2012 International Consumer Electronics Show: Top Trends and Highlights
Black Enterprise Magazine September/October 2018 Issue

CES has come and gone, and in its wake we will be left with a trail of cool and groovy, sleek and stylish new electronics. But for the average consumer it may all seem like a big blur of hype and hyperbole. Here are four trends that resonated across the gamut of retailers and will certainly change how everyone interacts with their technology, their clients, and each other.

Ultrabooks. You may not have heard of them before, but this year just about every company has introduced a new one. What is it, you ask? Basically, it’s a laptop with specifications, defined by Intel that put it below a certain price, usually $1,000; less than 21 mm thick and 3.1 lbs. heavy; and with processor speeds of 1.4 GHz and above. The battery power on ultrabooks are also usually exemplary.  In a nutshell, it’s the PC world’s answer to the MacBook Air, the iPad, and other tablets. Unlike Netbooks, ultrabooks are small and they pack all the power you would need to do heavy lifting like multitasking, video editing, and gaming. Ultrabooks make all other laptops look either fat and lazy or small and incompetent. Intel’s aim is that by the end of 2012, 40% of the consumer laptop market segment will be Ultrabooks, and I believe they’ll meet that goal with no problem at all.

Face, motion, and voice recognition. Now that people have been introduced to motion recognition games like xbox Connect and Wii, or voice recognition services like Apple’s Siri or Google’s Speech to text, it’s only natural that people will expect this type of technology to spill into their other electronic devices.  In fact, face, motion, and voice recognition was one of the more popular features on products on the showroom floor at the 2012 CES. Recognition software was integrated into televisions, cars, and mobile devices.

Connected life. Wireless world. Devices are no longer keeping secrets from one another. From now on we’re going to start expecting that whatever our laptop knows, the television and refrigerator should too. The vacation photos you take on your camera will be available on your printer. With Samsung leading the way “smart electronics” are going to allow consumers to not only enjoy and share a wide range of content across devices anywhere and anytime, but backup important data that is accessible at work, home or on the go.

Increased processor speeds. Processor’s get faster every year. It’s a given, but is it worth the upgrade. Possibly. Many of the above mentioned technologies introduced this year can’t be executed on your older computers, even if your current computer is two years old. Now that Intel has introduced Ivy Bridge, its next generation of processors, the bounds of our limitations are completely out of sight.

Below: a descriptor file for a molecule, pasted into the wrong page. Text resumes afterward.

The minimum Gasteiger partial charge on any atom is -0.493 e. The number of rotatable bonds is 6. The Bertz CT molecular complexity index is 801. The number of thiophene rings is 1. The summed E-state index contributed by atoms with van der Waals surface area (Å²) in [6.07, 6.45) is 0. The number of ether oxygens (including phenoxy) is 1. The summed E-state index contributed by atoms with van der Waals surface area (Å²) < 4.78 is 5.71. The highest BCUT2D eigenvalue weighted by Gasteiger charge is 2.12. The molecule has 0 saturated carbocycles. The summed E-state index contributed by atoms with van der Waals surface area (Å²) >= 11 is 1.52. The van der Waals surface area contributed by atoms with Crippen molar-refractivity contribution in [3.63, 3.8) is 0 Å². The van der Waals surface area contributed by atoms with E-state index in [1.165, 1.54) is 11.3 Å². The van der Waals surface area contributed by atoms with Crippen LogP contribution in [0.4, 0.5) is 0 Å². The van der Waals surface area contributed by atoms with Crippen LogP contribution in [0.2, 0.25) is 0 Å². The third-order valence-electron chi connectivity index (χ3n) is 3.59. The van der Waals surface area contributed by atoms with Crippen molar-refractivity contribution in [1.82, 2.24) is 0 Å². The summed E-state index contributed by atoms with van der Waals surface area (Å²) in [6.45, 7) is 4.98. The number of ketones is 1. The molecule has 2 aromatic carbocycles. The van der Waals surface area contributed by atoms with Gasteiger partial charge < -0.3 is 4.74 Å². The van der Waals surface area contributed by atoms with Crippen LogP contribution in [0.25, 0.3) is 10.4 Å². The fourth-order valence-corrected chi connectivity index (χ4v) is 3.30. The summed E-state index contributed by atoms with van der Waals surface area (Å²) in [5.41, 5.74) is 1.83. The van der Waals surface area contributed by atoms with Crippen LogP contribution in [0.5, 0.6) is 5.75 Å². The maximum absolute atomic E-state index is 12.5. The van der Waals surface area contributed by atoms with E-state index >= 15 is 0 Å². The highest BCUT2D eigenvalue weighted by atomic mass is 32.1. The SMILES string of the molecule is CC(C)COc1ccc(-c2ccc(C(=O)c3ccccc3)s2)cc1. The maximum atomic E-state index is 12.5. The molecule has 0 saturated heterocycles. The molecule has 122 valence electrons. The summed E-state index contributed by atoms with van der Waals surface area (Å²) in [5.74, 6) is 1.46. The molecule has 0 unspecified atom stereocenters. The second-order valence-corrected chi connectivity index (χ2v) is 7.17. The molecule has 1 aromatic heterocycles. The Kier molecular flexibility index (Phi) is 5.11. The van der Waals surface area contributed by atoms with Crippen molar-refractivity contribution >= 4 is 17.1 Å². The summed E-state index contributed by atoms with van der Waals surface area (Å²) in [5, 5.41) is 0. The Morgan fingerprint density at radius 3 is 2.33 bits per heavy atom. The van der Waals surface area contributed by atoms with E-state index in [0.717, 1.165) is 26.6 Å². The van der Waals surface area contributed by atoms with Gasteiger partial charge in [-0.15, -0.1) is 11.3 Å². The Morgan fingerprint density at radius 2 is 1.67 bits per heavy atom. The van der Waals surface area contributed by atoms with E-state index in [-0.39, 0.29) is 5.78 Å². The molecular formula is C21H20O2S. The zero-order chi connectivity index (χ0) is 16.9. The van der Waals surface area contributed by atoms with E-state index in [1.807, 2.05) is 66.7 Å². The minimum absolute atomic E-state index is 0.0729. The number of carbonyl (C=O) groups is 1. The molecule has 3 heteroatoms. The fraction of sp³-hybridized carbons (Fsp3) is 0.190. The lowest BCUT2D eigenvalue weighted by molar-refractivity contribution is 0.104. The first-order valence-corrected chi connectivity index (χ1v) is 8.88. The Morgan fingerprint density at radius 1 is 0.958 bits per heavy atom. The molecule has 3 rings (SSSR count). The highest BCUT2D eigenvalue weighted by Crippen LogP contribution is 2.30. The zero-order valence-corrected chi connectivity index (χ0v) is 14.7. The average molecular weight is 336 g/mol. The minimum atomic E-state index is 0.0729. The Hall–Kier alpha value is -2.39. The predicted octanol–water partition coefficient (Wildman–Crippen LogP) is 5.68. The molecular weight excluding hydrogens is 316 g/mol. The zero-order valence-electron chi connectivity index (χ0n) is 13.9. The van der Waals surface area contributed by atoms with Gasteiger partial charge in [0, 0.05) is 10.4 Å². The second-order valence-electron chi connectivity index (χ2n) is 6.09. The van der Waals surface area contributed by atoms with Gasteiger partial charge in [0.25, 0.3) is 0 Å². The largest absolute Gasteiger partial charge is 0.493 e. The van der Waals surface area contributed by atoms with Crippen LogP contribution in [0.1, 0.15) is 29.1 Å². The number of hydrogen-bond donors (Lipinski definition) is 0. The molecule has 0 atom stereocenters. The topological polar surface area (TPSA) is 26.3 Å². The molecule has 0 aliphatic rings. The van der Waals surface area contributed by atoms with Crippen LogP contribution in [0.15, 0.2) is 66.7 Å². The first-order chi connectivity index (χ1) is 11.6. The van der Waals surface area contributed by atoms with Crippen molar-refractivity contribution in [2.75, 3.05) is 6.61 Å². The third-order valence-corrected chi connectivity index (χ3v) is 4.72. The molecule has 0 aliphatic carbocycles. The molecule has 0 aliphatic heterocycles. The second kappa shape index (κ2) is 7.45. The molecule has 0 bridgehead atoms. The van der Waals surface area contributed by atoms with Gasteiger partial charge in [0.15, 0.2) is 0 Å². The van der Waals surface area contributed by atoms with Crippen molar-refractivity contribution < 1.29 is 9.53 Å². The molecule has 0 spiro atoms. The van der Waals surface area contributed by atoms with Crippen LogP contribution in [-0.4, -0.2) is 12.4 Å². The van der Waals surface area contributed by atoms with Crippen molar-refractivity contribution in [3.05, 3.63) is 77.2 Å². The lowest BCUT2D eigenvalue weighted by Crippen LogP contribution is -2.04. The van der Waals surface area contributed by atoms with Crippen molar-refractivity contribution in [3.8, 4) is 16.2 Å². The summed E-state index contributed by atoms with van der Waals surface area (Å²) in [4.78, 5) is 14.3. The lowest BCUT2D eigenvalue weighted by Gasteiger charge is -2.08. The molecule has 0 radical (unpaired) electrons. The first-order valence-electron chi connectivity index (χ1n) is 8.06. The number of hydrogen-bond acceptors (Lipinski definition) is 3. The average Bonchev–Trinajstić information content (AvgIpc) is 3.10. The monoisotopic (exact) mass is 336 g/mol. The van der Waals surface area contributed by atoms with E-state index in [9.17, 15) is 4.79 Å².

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Marcia Wade Talbert

Marcia is a multimedia content producer focusing on technology at Black Enterprise Magazine. In this capacity she writes and assigns stories to educate readers about social media; digital integration; gadgets, apps, and software for business and professional development; minority tech startups; and careers in STEM (Science, Technology, Engineering, and Mathematics). In 2012, she received two Salute to Excellence Awards from the National Association of Black Journalists and was recognized by Blacks in Technology (BiT) as one of the Top 10 Black achievers in the tech arena for 2011 at SXSW in Austin, Texas. She has spoken about technology on panels for New York Social Media Week, at The 2012 Rainbow/PUSH Wall Street Summit, as well as at Black Enterprise’s Entrepreneurs Conference and Women of Power Summit. In 2011, SocialWayne.com chose her as one of 28 People of Color Impacting the Social Web, and through crowdsourcing she was listed as one of BlackWeb2.0's/HP's 50 Most Notable African American Tastemakers in Social Media and Technology for 2010. Since taking on the role of Tech editor in September 2010, she has conceived and produced five cover stories on Technology and/or STEM and countless articles, videos, and slideshows online. Before joining BlackEnterprise.com as an interactive general assignment reporter in 2008, she freelanced with Black Enterprise beginning in 2003 while working as the technical editor at Prepared Foods magazine. There she further honed her writing skills and became an authority on food ingredients, including ingredients used in food fortification and enrichment. Meanwhile, her freelancing with Black Enterprise and BlackEnterprise.com helped her stay current on issues pertaining to the financial and business welfare of African Americans. As a general reporter for Black Enterprise she attended and reported on the Democratic and Republican National Conventions, where she interviewed Valerie Jarrett, senior advisor and assistant to President Barack Obama and U.S. Attorney General Eric Holder. Marcia has a Bachelor of Science degree in Agriculture with an emphasis in food science from the University of Minnesota, and a Master of Science degree in journalism from Roosevelt University in Chicago. En route to her secondary degree, she served as the editor-in-chief of the Roosevelt University Torch, a weekly, student-run newspaper. An avid photographer and videographer, Marcia is one of several employees at BLACK ENTERPRISE who interned for the publishing company as a college student. She lives in New Jersey with her husband, a food scientist; her seventeen-month-old daughter; and “The Cat”, but still considers Chicago home.

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